Then I told the doctor what I’ve been saying in my previous checkups: change in fetal movements. She took me seriously. One thing I learned is that they take it seriously. (Well except for the male doctor who shrugged it off, urgh) She would not give us a go-signal for VBAC but she won’t force us with CS either. She doesn’t want to dismiss fetal distress and being 40th week overdue. She highly advised taking the CS route. She told us to take our time to decide since we have been planning for a VBAC since day one.
To say that I felt defeated was an understatement. I tried to hide it. I simply went to the toilet and dropped some tears. My husband and I ate lunch. Then we consented for CS because the priority has always been the safety and health of our baby, and not my VBAC plan. We returned to the doctor who was happy to oblige with our CS decision. ‘If it were a family member of mine, I would definitely recommend it too,’ she said. And then we signed the papers and I was scheduled for a CS operation “first thing tomorrow.” 7am sharp. What was supposed to be a regular checkup turned out to be the day before my CS operation.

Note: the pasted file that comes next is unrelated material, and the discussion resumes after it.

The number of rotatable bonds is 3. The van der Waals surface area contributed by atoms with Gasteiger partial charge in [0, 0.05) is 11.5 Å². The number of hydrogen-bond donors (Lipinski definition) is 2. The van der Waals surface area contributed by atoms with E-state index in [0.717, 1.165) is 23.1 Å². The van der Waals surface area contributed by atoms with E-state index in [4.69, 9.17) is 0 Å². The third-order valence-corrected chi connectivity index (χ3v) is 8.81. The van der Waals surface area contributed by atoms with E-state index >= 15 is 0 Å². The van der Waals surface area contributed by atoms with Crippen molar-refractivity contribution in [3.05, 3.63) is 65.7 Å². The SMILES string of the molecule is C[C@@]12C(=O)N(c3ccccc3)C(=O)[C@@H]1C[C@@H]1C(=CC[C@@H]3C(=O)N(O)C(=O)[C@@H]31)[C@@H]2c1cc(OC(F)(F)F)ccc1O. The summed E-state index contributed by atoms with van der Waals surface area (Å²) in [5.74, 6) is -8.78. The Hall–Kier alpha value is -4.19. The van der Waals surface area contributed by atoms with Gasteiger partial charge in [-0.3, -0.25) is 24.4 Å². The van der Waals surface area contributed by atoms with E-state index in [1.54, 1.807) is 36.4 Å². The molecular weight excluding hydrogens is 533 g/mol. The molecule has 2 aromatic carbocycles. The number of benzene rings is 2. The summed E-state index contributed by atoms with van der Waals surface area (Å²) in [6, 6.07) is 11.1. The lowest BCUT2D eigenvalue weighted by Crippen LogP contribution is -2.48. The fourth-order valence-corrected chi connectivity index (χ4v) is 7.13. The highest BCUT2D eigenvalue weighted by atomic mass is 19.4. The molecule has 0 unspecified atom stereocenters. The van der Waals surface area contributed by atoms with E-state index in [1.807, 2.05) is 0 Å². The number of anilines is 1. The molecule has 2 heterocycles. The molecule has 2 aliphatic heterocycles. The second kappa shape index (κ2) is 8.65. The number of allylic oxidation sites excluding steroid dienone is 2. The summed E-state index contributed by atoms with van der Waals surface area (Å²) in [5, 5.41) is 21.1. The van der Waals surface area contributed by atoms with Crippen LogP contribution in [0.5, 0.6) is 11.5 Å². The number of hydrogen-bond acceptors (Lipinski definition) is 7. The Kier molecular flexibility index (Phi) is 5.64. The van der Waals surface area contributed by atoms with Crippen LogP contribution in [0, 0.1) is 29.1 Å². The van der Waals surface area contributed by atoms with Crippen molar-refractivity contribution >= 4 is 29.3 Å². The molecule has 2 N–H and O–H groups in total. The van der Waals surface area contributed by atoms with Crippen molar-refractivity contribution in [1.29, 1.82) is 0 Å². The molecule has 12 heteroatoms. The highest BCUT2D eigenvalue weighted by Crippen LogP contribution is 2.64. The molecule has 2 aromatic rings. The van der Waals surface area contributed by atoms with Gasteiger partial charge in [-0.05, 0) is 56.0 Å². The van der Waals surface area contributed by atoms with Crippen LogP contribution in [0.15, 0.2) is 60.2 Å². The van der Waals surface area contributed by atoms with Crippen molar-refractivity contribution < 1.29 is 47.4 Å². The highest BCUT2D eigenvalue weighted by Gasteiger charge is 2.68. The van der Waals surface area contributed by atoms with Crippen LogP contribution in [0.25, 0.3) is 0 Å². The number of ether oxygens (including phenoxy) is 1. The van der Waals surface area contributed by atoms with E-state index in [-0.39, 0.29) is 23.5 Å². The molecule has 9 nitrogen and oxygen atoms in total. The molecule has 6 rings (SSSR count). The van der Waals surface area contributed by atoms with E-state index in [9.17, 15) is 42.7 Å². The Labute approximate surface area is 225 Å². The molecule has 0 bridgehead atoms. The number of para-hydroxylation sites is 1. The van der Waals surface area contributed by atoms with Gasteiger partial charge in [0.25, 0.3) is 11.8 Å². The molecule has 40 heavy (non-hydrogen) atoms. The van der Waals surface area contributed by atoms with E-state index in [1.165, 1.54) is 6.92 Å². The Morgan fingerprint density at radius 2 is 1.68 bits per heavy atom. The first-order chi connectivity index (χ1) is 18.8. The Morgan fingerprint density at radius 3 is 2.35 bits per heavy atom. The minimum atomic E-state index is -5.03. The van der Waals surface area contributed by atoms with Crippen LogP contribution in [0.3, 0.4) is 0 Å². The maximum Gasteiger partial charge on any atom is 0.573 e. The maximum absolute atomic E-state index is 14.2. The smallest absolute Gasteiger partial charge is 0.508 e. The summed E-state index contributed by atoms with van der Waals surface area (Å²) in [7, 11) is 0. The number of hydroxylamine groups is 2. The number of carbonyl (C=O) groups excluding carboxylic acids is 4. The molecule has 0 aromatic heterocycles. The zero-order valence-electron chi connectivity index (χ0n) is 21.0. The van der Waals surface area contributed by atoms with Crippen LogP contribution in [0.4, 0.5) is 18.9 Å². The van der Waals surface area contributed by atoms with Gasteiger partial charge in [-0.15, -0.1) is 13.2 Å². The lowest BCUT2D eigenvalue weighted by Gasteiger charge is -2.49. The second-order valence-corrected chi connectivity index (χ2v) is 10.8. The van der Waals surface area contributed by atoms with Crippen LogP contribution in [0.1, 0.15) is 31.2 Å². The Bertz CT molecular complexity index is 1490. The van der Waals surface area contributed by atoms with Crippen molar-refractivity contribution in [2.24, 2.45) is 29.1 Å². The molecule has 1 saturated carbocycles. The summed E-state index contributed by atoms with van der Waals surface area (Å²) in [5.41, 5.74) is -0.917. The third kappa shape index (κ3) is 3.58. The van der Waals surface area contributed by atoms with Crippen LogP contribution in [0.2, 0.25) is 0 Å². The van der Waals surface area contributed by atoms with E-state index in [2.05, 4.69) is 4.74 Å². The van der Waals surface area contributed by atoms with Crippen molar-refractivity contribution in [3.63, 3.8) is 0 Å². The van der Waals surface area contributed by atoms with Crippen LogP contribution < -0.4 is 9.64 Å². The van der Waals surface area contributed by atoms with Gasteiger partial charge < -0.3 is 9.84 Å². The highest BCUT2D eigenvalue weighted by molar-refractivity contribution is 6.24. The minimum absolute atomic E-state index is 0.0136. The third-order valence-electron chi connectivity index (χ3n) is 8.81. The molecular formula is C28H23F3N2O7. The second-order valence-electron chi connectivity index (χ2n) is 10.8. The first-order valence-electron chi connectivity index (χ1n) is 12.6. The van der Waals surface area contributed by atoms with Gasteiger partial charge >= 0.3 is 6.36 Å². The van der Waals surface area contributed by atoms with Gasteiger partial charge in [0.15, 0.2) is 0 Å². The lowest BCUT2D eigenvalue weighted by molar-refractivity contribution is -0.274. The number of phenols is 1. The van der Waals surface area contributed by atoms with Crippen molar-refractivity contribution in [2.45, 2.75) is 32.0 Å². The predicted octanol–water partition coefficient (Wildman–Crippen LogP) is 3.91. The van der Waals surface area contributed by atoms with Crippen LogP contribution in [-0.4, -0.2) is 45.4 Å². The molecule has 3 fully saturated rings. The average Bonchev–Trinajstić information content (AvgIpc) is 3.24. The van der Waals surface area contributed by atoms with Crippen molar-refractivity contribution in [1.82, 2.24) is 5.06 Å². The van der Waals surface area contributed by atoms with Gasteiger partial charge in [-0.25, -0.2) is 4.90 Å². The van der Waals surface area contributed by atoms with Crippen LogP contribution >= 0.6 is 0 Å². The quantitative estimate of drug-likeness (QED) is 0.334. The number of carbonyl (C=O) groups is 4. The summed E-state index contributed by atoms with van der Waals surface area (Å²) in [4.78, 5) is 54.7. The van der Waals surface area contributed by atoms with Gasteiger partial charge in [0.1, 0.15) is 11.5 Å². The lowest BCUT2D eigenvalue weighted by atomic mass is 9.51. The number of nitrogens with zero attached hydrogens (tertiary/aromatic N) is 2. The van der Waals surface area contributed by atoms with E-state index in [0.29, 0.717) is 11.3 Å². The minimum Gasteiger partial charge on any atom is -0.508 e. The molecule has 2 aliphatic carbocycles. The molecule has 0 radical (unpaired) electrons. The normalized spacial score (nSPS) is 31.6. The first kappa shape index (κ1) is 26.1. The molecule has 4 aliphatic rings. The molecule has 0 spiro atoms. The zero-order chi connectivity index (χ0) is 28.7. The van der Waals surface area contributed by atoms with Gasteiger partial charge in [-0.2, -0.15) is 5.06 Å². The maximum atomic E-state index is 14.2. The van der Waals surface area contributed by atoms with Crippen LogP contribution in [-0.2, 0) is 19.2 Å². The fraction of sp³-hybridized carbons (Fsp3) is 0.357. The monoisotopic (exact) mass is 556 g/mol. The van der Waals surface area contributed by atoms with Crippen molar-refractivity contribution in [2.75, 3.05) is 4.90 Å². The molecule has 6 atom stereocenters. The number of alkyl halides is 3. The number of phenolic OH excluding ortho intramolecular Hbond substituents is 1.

We went to our car after spending a whole day at the hospital. I felt heavy and light, both at the same time. Weird, huh. I felt heavy because I felt defeated knowing that my anticipated and prepared-for VBAC won’t happen for sure. And then I too felt light because I was released from the unknown: the pain of labor and delivery, and the where and where and how I will give birth.
Before heading home, we went to Baby Buntings to buy baby bottles. We drive-thru McDo. We went to the library because the husband needed to print something. During going back home, I felt relaxed by the night sky and the hummings of the car engine. I became comfortable with our decision. ‘I can deal with the CS scar. It will be painful but manageable. If this is the will of God, so be it.’